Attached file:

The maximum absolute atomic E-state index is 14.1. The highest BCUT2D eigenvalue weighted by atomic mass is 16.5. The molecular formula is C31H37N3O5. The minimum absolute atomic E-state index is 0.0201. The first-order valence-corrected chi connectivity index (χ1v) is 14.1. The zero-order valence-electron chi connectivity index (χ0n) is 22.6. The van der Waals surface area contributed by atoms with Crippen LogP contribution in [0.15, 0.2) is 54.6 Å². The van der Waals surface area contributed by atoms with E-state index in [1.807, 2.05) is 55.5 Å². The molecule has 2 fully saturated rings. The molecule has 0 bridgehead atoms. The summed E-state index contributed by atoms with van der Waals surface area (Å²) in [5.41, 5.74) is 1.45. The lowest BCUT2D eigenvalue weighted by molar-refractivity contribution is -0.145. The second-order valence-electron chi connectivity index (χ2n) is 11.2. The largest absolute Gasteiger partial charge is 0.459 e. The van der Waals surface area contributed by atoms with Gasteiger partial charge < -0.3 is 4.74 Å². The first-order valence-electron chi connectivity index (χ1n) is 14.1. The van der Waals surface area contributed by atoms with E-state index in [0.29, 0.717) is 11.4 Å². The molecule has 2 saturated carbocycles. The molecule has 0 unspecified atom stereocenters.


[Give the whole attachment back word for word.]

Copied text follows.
The maximum absolute atomic E-state index is 14.1. The highest BCUT2D eigenvalue weighted by atomic mass is 16.5. The molecular formula is C31H37N3O5. The minimum absolute atomic E-state index is 0.0201. The first-order valence-corrected chi connectivity index (χ1v) is 14.1. The zero-order valence-electron chi connectivity index (χ0n) is 22.6. The van der Waals surface area contributed by atoms with Crippen LogP contribution in [0.15, 0.2) is 54.6 Å². The van der Waals surface area contributed by atoms with E-state index in [1.807, 2.05) is 55.5 Å². The molecule has 2 fully saturated rings. The molecule has 0 bridgehead atoms. The summed E-state index contributed by atoms with van der Waals surface area (Å²) in [5.41, 5.74) is 1.45. The lowest BCUT2D eigenvalue weighted by molar-refractivity contribution is -0.145. The second-order valence-electron chi connectivity index (χ2n) is 11.2. The largest absolute Gasteiger partial charge is 0.459 e. The van der Waals surface area contributed by atoms with Gasteiger partial charge < -0.3 is 4.74 Å². The first-order valence-electron chi connectivity index (χ1n) is 14.1. The van der Waals surface area contributed by atoms with E-state index in [0.29, 0.717) is 11.4 Å². The molecule has 2 saturated carbocycles. The molecule has 0 unspecified atom stereocenters.